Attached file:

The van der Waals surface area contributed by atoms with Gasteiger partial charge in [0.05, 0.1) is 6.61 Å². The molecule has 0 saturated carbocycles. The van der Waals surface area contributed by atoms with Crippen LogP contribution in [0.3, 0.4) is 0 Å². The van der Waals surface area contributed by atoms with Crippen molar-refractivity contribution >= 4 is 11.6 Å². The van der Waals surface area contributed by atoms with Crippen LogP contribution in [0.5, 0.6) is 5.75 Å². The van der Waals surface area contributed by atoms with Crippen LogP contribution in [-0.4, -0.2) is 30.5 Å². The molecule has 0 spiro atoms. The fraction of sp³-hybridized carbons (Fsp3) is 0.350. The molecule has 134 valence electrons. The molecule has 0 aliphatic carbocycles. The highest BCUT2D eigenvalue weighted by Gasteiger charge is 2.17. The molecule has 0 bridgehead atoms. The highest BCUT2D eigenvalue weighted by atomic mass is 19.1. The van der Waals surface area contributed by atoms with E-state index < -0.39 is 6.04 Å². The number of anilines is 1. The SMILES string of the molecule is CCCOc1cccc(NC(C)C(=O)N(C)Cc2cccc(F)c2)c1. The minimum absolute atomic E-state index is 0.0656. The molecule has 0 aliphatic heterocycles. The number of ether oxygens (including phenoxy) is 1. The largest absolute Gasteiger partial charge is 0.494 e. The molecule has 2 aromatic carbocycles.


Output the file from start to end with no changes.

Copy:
The van der Waals surface area contributed by atoms with Gasteiger partial charge in [0.05, 0.1) is 6.61 Å². The molecule has 0 saturated carbocycles. The van der Waals surface area contributed by atoms with Crippen LogP contribution in [0.3, 0.4) is 0 Å². The van der Waals surface area contributed by atoms with Crippen molar-refractivity contribution >= 4 is 11.6 Å². The van der Waals surface area contributed by atoms with Crippen LogP contribution in [0.5, 0.6) is 5.75 Å². The van der Waals surface area contributed by atoms with Crippen LogP contribution in [-0.4, -0.2) is 30.5 Å². The molecule has 0 spiro atoms. The fraction of sp³-hybridized carbons (Fsp3) is 0.350. The molecule has 134 valence electrons. The molecule has 0 aliphatic carbocycles. The highest BCUT2D eigenvalue weighted by Gasteiger charge is 2.17. The molecule has 0 bridgehead atoms. The highest BCUT2D eigenvalue weighted by atomic mass is 19.1. The van der Waals surface area contributed by atoms with E-state index < -0.39 is 6.04 Å². The number of anilines is 1. The SMILES string of the molecule is CCCOc1cccc(NC(C)C(=O)N(C)Cc2cccc(F)c2)c1. The minimum absolute atomic E-state index is 0.0656. The molecule has 0 aliphatic heterocycles. The number of ether oxygens (including phenoxy) is 1. The largest absolute Gasteiger partial charge is 0.494 e. The molecule has 2 aromatic carbocycles.